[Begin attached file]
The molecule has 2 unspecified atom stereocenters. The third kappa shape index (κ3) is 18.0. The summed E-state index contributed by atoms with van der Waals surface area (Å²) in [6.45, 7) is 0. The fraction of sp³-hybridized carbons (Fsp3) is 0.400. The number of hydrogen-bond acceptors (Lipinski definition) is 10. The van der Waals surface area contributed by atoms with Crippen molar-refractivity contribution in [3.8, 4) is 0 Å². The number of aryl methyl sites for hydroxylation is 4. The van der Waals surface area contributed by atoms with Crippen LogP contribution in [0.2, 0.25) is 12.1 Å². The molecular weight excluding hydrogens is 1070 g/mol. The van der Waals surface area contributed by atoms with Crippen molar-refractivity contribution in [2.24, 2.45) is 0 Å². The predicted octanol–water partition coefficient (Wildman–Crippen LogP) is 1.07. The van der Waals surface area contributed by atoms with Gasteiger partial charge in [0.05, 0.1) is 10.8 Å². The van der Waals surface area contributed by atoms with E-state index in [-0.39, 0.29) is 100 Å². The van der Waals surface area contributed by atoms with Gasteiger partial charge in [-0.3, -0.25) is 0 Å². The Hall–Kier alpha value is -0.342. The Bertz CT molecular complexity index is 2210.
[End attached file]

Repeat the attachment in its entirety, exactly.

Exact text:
The molecule has 2 unspecified atom stereocenters. The third kappa shape index (κ3) is 18.0. The summed E-state index contributed by atoms with van der Waals surface area (Å²) in [6.45, 7) is 0. The fraction of sp³-hybridized carbons (Fsp3) is 0.400. The number of hydrogen-bond acceptors (Lipinski definition) is 10. The van der Waals surface area contributed by atoms with Crippen molar-refractivity contribution in [3.8, 4) is 0 Å². The number of aryl methyl sites for hydroxylation is 4. The van der Waals surface area contributed by atoms with Crippen LogP contribution in [0.2, 0.25) is 12.1 Å². The molecular weight excluding hydrogens is 1070 g/mol. The van der Waals surface area contributed by atoms with Crippen molar-refractivity contribution in [2.24, 2.45) is 0 Å². The predicted octanol–water partition coefficient (Wildman–Crippen LogP) is 1.07. The van der Waals surface area contributed by atoms with Gasteiger partial charge in [0.05, 0.1) is 10.8 Å². The van der Waals surface area contributed by atoms with E-state index in [-0.39, 0.29) is 100 Å². The van der Waals surface area contributed by atoms with Gasteiger partial charge in [-0.3, -0.25) is 0 Å². The Hall–Kier alpha value is -0.342. The Bertz CT molecular complexity index is 2210.